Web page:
Wednesday, 8 July 2009

Ticket to Ride: the nice amjad

I just got back from a meeting with my University of Khartoum supervisor. He is such a lovely man so I was already in a happy buoyant mood when I left his office.

On my way back, feeling hot and decidedly lazy, I decided to treat myself to a taxi.

These days I am smart enough to ask taxi drivers if they have other jobs. They usually do. Some are journalists. Some are teachers. Some are traders of some stripe… and they are always happy to grumble about the labour market. Today my taxi driver told me he was an “agent”.

Exciting! I thought.

A government agent? I asked. My mind buzzed: Don’t talk about politics, Laura, don’t don’t about politics. Whatever you do, Laura do not talk about politics!

No, he said, I am a private agent.

Private agent, heh? This sounds even more interesting.

What kind of field? I asked.

Visas, travel documents. That kind of thing.

(Ah, I forgot about the other meaning of agent. My heart dipped.)

But not for the government? I asked.

No, no. I worked at the airport for three years after university. Now I work for companies. Gulf companies. I call the airport and the ministry and sort it out. If someone wants to go to Europe, I ask a friend. I don't have the right connections for Europe.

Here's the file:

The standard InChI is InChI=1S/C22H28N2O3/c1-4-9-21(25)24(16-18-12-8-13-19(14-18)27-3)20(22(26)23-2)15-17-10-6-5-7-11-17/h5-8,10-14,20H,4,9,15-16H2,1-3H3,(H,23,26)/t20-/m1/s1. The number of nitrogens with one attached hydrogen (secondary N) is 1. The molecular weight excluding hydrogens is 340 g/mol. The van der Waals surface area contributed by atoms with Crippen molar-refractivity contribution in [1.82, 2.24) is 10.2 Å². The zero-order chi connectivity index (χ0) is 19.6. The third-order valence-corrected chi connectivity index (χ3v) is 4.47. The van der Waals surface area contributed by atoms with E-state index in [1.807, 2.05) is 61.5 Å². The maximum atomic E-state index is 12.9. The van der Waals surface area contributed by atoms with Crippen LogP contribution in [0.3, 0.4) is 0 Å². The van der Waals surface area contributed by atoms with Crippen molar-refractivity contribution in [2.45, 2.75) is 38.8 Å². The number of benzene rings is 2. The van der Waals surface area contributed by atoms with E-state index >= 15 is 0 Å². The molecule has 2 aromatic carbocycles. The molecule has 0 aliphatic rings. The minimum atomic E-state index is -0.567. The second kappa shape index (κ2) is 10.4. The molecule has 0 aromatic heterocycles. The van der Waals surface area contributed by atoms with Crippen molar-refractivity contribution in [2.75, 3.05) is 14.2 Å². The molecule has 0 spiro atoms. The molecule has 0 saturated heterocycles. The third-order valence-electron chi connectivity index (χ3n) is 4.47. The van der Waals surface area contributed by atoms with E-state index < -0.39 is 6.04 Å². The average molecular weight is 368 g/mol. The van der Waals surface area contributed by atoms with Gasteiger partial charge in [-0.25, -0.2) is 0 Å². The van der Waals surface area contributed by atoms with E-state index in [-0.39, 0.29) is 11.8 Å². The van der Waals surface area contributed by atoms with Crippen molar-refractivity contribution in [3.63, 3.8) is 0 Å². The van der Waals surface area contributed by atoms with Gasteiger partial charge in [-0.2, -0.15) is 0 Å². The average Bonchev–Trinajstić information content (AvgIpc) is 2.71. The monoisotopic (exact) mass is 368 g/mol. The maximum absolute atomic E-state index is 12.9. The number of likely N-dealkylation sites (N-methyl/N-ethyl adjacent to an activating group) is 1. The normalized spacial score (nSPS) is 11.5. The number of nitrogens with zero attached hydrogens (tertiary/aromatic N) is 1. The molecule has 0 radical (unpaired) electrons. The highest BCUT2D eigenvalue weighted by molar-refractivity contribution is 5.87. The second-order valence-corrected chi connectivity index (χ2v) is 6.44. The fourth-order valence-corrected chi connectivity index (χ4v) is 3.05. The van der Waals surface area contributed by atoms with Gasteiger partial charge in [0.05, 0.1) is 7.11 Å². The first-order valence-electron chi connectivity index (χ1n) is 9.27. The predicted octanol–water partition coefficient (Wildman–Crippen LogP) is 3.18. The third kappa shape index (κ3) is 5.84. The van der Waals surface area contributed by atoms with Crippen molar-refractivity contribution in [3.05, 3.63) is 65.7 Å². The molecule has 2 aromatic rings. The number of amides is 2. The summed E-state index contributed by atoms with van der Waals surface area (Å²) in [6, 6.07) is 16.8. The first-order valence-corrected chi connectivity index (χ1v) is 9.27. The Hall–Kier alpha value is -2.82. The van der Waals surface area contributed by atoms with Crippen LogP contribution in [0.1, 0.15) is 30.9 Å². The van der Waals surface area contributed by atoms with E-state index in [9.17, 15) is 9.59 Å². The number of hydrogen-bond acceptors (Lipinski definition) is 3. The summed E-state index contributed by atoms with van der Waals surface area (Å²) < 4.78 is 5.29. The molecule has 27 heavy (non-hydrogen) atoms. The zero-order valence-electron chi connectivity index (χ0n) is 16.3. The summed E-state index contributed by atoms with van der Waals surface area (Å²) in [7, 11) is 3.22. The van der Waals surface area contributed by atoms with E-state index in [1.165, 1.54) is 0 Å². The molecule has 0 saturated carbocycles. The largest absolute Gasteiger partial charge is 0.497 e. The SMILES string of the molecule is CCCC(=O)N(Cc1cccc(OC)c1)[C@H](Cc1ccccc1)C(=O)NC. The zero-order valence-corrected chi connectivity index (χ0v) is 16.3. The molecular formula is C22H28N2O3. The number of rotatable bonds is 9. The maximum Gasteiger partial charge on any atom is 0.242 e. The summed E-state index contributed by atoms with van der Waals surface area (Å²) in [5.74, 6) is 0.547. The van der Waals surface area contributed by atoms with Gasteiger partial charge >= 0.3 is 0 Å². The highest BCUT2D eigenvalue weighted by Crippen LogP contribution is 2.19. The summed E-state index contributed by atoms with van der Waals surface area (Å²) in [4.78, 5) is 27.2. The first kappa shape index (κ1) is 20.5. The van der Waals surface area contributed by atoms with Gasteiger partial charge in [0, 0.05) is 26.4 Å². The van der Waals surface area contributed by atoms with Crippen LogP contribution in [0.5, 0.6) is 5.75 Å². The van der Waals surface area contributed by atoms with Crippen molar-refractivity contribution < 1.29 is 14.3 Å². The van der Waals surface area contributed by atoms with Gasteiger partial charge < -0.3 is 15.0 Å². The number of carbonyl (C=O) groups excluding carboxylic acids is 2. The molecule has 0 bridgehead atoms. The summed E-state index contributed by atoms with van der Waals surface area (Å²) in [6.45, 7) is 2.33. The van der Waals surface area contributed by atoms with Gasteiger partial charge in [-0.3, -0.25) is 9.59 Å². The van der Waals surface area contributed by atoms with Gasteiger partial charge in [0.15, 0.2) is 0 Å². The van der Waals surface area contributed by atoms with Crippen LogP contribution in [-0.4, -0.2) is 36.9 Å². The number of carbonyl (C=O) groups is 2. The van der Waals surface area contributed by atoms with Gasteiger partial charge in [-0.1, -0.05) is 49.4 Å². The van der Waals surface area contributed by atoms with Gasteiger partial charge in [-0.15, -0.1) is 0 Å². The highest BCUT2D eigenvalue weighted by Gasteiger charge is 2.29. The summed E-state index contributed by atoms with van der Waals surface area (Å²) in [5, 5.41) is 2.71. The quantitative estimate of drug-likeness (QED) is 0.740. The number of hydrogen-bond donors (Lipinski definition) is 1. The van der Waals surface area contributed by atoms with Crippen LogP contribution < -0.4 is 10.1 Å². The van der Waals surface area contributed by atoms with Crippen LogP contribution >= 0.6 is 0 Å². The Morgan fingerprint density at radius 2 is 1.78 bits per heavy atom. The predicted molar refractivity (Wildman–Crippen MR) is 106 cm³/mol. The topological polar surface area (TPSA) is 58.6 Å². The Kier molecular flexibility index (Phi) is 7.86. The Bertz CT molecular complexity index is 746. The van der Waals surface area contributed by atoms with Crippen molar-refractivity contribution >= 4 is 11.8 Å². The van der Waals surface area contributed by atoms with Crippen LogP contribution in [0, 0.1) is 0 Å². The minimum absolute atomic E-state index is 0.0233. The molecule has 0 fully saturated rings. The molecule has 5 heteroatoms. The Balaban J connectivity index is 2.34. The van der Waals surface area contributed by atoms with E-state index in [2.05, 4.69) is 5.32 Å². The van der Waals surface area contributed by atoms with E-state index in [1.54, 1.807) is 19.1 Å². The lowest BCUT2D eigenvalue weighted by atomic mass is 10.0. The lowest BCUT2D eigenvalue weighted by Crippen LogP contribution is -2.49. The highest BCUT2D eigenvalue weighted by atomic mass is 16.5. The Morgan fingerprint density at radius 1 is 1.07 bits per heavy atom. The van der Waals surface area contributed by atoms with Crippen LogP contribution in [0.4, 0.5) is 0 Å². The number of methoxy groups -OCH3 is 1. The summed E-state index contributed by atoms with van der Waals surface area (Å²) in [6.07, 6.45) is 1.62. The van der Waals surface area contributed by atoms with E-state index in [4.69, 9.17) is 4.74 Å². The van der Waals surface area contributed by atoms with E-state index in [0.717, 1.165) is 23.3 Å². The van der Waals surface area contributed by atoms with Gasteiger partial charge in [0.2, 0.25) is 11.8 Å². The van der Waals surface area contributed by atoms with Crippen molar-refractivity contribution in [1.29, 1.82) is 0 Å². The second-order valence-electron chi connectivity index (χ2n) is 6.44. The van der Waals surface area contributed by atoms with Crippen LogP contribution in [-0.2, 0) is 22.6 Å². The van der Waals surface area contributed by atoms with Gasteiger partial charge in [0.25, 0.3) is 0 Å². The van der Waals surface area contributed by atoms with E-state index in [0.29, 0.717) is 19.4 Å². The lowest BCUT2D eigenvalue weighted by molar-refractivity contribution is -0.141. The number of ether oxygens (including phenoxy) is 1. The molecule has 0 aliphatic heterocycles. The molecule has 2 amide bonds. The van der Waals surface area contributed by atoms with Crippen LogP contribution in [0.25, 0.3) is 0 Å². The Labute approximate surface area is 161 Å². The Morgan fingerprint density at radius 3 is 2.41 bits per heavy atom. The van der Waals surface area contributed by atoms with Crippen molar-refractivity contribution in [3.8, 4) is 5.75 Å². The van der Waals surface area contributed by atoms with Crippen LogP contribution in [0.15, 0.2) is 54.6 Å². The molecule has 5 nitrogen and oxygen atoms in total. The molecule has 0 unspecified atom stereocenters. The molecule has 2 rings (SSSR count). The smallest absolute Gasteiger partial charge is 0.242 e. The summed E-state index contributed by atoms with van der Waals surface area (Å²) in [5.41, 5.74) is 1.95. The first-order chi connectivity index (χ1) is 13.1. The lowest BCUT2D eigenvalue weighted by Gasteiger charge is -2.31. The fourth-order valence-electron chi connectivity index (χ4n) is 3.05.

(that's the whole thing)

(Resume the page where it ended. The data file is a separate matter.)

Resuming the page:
Do you make more money now?

Yes, of course. I take a cut. I take 30% for the Gulf. 10% for Europe. We do everything for them. Fast. Lots of people want to go to the Gulf these days. Foreigners and Sudanese, we arrange both.

I asked him if lots of people did the same; acquiring “wasta” in a government job, then moving on to the private sector to make more money. He said it’s pretty common. About 40% of people do the same. He estimated.

At the end of my journey, I went to fetch my wallet.

No, no! He said. You don’t pay.

I took out my wallet.

No, no! Really!

Are you sure? I asked. Surely someone can’t be so nice to put up with my rigorour line of questioning, drive me across town and then require no payment? 

Yes, you don’t have to pay. He said, smiling. And then he drove away.

What a nice man! 

A fine privilege for being a student! Shukran Sudan!

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